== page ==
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Interview: alumnus Professor David Rubinsztein of the University of Cambridge, Fellow of the Royal Society of London

16 Aug 2017 - 09:15

Faculty of Health Sciences alumnus Professor David Rubinsztein of the University of Cambridge was recently elected as a Fellow of the Royal Society of London. He joined Isaac Newton, Charles Darwin and Albert Einstein in this prestigious society which acknowledges outstanding contributions to science. We caught up with Prof Rubinzstein to find out more about his career and recent achievement.

  1. When you graduated from UCT in 1993 what were your plans for your career?

    After graduating from UCT medical school with an MBChB, I went on to do a BSc (Med) Hons and PhD in medical biochemistry.  I wanted to become a clinician scientist doing laboratory-based medical research. I started to specialise in genetic pathology – laboratory medicine focussed on genetics. I was the first trainee in this speciality in the UK.

 

  1. Did you achieve them and what did you learn along the way?

    I completed my specialist medical training in genetic pathology and then focussed on a research career in Cambridge. I was very lucky, as my mentor in Cambridge, Professor Malcolm Ferguson-Smith, encouraged me to develop my research while undertaking my specialist training. In those days, the training was more flexible than it is today, and so I could maintain publishing papers and developing a research focus while acquiring my specialist training. I am constantly learning. However, I think I have learned to try to make our work as robust and comprehensive as possible. I have also come to appreciate that interpersonal interactions are a critical component in running a laboratory and that a major role for the lab head is to support students and postdocs and create a stimulating and fun environment.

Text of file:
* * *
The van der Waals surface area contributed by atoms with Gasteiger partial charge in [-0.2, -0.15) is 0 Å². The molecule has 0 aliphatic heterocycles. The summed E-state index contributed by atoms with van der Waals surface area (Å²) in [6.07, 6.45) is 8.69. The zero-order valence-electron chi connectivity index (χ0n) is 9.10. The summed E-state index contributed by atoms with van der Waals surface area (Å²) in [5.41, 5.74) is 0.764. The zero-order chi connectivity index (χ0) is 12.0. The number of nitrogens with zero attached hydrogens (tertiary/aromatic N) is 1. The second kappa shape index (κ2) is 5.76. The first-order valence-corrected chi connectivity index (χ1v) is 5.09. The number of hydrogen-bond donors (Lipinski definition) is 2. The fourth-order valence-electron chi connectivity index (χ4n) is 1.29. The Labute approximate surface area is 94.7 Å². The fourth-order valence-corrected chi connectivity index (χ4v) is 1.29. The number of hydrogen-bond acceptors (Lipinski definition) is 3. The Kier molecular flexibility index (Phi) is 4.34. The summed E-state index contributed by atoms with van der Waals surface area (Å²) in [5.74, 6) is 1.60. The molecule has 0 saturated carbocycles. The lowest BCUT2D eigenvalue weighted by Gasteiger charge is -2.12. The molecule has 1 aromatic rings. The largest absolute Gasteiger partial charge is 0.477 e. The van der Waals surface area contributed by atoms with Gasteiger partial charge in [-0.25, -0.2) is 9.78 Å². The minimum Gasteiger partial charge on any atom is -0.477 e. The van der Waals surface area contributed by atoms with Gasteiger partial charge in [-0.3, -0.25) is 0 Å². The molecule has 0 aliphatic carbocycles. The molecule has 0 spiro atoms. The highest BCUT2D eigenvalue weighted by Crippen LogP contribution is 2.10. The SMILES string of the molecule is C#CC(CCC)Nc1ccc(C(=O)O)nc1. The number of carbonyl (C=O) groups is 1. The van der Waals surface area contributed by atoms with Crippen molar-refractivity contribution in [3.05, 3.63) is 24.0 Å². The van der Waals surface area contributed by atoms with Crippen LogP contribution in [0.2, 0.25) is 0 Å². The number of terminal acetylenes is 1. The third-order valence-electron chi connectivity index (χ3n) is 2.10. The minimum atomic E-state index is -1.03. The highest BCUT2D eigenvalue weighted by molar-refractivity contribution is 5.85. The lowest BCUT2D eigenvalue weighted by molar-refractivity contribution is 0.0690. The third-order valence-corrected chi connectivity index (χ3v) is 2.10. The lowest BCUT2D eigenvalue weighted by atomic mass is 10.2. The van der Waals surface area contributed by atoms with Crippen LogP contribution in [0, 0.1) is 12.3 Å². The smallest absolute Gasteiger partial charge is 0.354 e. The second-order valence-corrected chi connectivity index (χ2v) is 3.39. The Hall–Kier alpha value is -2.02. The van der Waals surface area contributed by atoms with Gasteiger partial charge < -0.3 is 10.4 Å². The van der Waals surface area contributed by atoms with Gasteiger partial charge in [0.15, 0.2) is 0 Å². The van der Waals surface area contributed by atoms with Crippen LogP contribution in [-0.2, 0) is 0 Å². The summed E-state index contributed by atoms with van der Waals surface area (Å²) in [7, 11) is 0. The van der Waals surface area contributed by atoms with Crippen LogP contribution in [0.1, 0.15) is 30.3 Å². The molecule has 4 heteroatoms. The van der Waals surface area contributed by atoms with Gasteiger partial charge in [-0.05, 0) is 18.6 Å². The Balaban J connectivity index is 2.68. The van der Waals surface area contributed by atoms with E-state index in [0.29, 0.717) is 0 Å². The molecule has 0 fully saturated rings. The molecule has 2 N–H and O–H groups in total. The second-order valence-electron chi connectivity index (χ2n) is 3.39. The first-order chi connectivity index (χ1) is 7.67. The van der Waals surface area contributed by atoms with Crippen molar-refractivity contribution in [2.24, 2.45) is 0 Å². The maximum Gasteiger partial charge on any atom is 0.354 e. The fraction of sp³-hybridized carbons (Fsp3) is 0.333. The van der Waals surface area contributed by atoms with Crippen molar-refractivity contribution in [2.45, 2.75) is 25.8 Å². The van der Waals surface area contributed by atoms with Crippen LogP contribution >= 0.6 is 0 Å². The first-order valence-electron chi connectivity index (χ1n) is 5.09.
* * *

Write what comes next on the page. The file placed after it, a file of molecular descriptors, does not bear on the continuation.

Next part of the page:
2. In what ways did studying at UCT prepare you for your chosen path?

    I received an excellent clinical and scientific training. For the latter, I was fortunate to be mentored by Professors Wieland Gevers, Deneys van der Westhuyzen and Gerry Coetzee. They fostered key ingredients for science, such as enthusiasm, rigour and inquisitiveness.
     
  3. Please tell us about some of your most important discoveries and their significance to your field

    Many of the mutant proteins causing neurodegenerative diseases, like Parkinson’s disease, Huntington’s disease and various dementias, tend to aggregate and form clumps in the cytoplasm of cells and are toxic. We discovered that such proteins can be degraded by a process called autophagy. Autophagy is initiated by double-membraned structures, which engulf portions of cytoplasm. These autophagosomes can be likened to miniature rubbish trucks which collect unwanted and undesirable material within the cell. Autophagosomes ultimately fuse with lysosomes, the incinerators of the cell, where their contents are degraded.